So I’m originally from Wisconsin, and other than my tendency to store extra fat in the winter and an unfortunate affinity for drawing out my vowels in words like “mom” and “bagel,” you wouldn’t really know it. I moved to California fairly young, hence why I’m more likely to say “hella” than “uffda” (though both hold a special place in my heart). Side note: If you haven’t seen it, the New York Times dialect quiz is a pretty interesting test of how the way you speak reflects where you are from. Soda gang unite! Anyhoo …
People from Wisconsin have a special name for their neighbors to the south in Illinois: FIB. On its own, FIB appears pretty innocuous but it actually stands for Fucking Illinois Bastard which, now that I think about it, really isn’t all that creative, but what can you expect, Wisconsinites are frozen solid for four to five months out of the year.
That’s the thing with acronyms. Sometimes what they stand for is offensive, and sometimes the acronym itself is a problem. That’s exactly what’s happened with the “Comprehensive Annual Financial Report,” which has been around longer than I’ve been alive (just barely):
The term comprehensive annual financial report was established in GAAP in 1979 by National Council on Governmental Accounting (NCGA) Statement, Governmental Accounting and Financial Reporting Principals. NCGA Statement subsequently was carried over in force in 1984 by GASB Statement No. 1, Authoritative Status of NCGA Pronouncements and AICPA Industry Audit Guide. It is now woven throughout GAAP and widespread in practice.
As it turns out, “CFAR” when spoken aloud sounds an awful lot like “kaffir,” a word much like “FIB” in that most people wouldn’t think twice about possibly offending someone by saying it (unless that someone is a jackass speeding down I-90/94 but I digress) but one that carries highly racist overtones for Black South Africans.
In South Africa, the term kaffir is basically their N-word, and in fact this 2014 Georgia Straight article uses “K-word” to refer to it. A bit of background if you’re interested:
An Encyclopedia of Swearing by Geoffrey Hughes notes the original meaning of the K-word is derived from the Arabic kafir, which means an unbeliever of Islam, also known as an infidel. It was used by Arab traders to refer to the indigenous peoples of Africa, then taken up by Portuguese sailors and subsequently picked up by Dutch and British colonists, especially in South Africa. By the 1800s, it was viewed as a racial slur and became increasingly taboo, and by 1976 the K-word was actionable in court in South Africa as crimen injuria. Some readers may recall that apartheid only ended in 1994, so the fact that this term was considered an affront to a person’s dignity prior to the abolition of apartheid should give cause for pause. Food writer Mick Vann has explained that the K-word was linked to the lime because the non-white workers used this lime in their cooking.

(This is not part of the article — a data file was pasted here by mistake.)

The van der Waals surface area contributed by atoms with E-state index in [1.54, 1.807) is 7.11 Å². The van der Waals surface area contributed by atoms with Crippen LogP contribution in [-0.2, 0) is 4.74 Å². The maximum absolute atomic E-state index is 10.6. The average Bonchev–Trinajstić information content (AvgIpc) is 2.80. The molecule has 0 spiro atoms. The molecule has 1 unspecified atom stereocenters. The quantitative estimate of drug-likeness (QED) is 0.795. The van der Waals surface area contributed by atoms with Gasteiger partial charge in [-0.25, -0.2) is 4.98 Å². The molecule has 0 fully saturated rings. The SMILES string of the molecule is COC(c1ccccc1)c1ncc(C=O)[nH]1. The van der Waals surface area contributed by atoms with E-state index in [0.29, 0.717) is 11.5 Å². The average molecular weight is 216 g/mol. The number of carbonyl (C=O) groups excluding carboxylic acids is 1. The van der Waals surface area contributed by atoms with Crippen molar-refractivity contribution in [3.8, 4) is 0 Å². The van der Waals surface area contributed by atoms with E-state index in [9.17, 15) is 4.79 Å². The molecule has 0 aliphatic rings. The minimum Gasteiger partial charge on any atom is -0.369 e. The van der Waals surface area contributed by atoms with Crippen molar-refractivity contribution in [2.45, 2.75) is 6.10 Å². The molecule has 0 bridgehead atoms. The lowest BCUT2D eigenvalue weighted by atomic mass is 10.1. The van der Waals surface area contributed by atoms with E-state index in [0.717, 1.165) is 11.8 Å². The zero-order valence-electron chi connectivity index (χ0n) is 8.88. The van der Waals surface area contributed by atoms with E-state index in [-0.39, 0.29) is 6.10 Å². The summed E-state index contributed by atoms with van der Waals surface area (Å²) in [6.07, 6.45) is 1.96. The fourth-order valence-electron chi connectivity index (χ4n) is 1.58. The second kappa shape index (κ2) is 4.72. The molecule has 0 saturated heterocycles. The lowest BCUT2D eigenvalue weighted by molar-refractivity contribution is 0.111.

“Some may argue that this lime’s name in North America is unrelated to its racist meanings in South Africa, but I disagree,” writes Veronica Vinje. “Material culture studies by academics may wish to describe this as a matter of social dualism, where the physical lime has no bearing on the issues of racism, colonialism, slavery, class, ethnicity, and economics that the K-lime’s name comes wrapped up in, but I do not accept that it is okay to use a term that is offensive, insulting, and derogatory just because ‘I don’t mean it that way.'”
Realizing this, GASB has not simply brushed it off as modern oversensitivity and instead is undertaking a project to rename the Comprehensive Annual Financial Report to the Annual Comprehensive Financial Report. While the change would make no impact on the reporting itself, GASB notes in its project report that it will involve updating a whole bunch of documentation:
Replacing the term would have no impact on the effort required to prepare, audit, or use GAAP-based financial statements. It should be noted, however, that because the terminology is ingrained in the AICPA’s auditing standards, the Blue Book, textbooks, and other professional literature, changing it would have a secondary impact as those publications are updated to reflect the change. There would not be any direct benefit to stakeholders in terms of making decisions or assessing accountability, but it can be asserted that demonstrating a willingness to make the effort necessary to avoid inadvertently giving offense would be beneficial in other ways to the GASB and its stakeholders.
“When you pronounce the acronym, it is a highly offensive racial slur directed toward Black South Africans,” GASB Chair Joel Black said in a media advisory. “As we and our stakeholders are part of a global community, we do not wish to be offensive to anyone, so we have undertaken the project to address this.”
Has anyone double-checked that ACFR isn’t potentially offensive? Better safe than sorry.